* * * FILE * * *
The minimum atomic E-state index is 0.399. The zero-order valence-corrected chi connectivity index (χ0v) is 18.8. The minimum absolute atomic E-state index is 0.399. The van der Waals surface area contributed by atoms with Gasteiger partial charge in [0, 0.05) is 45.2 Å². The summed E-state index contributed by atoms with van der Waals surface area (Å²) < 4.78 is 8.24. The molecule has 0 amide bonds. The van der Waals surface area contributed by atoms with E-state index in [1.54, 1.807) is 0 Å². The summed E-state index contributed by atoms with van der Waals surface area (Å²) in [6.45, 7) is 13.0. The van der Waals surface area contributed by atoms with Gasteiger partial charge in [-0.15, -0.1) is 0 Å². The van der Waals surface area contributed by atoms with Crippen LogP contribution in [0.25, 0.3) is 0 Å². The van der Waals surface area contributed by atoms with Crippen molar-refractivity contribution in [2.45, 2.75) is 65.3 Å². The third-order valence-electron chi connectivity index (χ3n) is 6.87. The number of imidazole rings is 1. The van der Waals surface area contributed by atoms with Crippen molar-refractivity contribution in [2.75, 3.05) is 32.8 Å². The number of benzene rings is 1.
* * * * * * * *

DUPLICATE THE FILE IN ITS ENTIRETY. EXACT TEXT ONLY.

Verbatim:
The minimum atomic E-state index is 0.399. The zero-order valence-corrected chi connectivity index (χ0v) is 18.8. The minimum absolute atomic E-state index is 0.399. The van der Waals surface area contributed by atoms with Gasteiger partial charge in [0, 0.05) is 45.2 Å². The summed E-state index contributed by atoms with van der Waals surface area (Å²) < 4.78 is 8.24. The molecule has 0 amide bonds. The van der Waals surface area contributed by atoms with E-state index in [1.54, 1.807) is 0 Å². The summed E-state index contributed by atoms with van der Waals surface area (Å²) in [6.45, 7) is 13.0. The van der Waals surface area contributed by atoms with Gasteiger partial charge in [-0.15, -0.1) is 0 Å². The van der Waals surface area contributed by atoms with Crippen LogP contribution in [0.25, 0.3) is 0 Å². The van der Waals surface area contributed by atoms with Crippen molar-refractivity contribution in [2.45, 2.75) is 65.3 Å². The third-order valence-electron chi connectivity index (χ3n) is 6.87. The number of imidazole rings is 1. The van der Waals surface area contributed by atoms with Crippen molar-refractivity contribution in [2.75, 3.05) is 32.8 Å². The number of benzene rings is 1.